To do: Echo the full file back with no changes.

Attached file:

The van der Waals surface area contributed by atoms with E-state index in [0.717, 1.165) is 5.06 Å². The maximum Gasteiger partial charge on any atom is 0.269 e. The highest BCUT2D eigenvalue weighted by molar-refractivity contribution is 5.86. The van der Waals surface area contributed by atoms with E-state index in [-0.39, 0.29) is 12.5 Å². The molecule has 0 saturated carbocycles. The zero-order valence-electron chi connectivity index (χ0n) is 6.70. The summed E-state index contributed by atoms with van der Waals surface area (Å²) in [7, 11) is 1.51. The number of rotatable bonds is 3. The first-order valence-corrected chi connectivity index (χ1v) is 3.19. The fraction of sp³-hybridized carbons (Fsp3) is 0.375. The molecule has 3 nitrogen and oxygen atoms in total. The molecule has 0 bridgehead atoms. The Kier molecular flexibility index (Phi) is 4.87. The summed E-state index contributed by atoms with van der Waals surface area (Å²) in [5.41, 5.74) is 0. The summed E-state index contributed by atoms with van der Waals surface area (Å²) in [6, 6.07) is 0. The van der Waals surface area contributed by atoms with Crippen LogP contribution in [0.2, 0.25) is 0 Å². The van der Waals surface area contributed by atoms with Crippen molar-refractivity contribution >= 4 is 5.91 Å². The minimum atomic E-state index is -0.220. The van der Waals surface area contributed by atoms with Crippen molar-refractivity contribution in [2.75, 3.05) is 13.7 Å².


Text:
The van der Waals surface area contributed by atoms with E-state index in [0.717, 1.165) is 5.06 Å². The maximum Gasteiger partial charge on any atom is 0.269 e. The highest BCUT2D eigenvalue weighted by molar-refractivity contribution is 5.86. The van der Waals surface area contributed by atoms with E-state index in [-0.39, 0.29) is 12.5 Å². The molecule has 0 saturated carbocycles. The zero-order valence-electron chi connectivity index (χ0n) is 6.70. The summed E-state index contributed by atoms with van der Waals surface area (Å²) in [7, 11) is 1.51. The number of rotatable bonds is 3. The first-order valence-corrected chi connectivity index (χ1v) is 3.19. The fraction of sp³-hybridized carbons (Fsp3) is 0.375. The molecule has 3 nitrogen and oxygen atoms in total. The molecule has 0 bridgehead atoms. The Kier molecular flexibility index (Phi) is 4.87. The summed E-state index contributed by atoms with van der Waals surface area (Å²) in [5.41, 5.74) is 0. The summed E-state index contributed by atoms with van der Waals surface area (Å²) in [6, 6.07) is 0. The van der Waals surface area contributed by atoms with Crippen LogP contribution in [0.2, 0.25) is 0 Å². The van der Waals surface area contributed by atoms with Crippen molar-refractivity contribution >= 4 is 5.91 Å². The minimum atomic E-state index is -0.220. The van der Waals surface area contributed by atoms with Crippen molar-refractivity contribution in [2.75, 3.05) is 13.7 Å².